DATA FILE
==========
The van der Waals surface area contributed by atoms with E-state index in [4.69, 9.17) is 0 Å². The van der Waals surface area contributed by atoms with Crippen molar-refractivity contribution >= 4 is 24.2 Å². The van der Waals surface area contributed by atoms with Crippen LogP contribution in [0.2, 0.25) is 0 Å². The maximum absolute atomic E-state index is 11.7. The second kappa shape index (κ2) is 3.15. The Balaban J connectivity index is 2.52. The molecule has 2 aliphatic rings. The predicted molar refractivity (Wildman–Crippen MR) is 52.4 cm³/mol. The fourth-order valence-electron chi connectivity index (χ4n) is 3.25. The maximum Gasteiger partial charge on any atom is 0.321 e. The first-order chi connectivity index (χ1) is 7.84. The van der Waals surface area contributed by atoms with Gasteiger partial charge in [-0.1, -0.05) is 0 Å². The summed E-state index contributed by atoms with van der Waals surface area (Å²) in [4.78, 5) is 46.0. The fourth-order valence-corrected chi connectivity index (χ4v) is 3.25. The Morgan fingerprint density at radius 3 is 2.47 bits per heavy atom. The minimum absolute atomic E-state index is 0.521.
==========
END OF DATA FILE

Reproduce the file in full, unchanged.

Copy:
The van der Waals surface area contributed by atoms with E-state index in [4.69, 9.17) is 0 Å². The van der Waals surface area contributed by atoms with Crippen molar-refractivity contribution >= 4 is 24.2 Å². The van der Waals surface area contributed by atoms with Crippen LogP contribution in [0.2, 0.25) is 0 Å². The maximum absolute atomic E-state index is 11.7. The second kappa shape index (κ2) is 3.15. The Balaban J connectivity index is 2.52. The molecule has 2 aliphatic rings. The predicted molar refractivity (Wildman–Crippen MR) is 52.4 cm³/mol. The fourth-order valence-electron chi connectivity index (χ4n) is 3.25. The maximum Gasteiger partial charge on any atom is 0.321 e. The first-order chi connectivity index (χ1) is 7.84. The van der Waals surface area contributed by atoms with Gasteiger partial charge in [-0.1, -0.05) is 0 Å². The summed E-state index contributed by atoms with van der Waals surface area (Å²) in [4.78, 5) is 46.0. The fourth-order valence-corrected chi connectivity index (χ4v) is 3.25. The Morgan fingerprint density at radius 3 is 2.47 bits per heavy atom. The minimum absolute atomic E-state index is 0.521.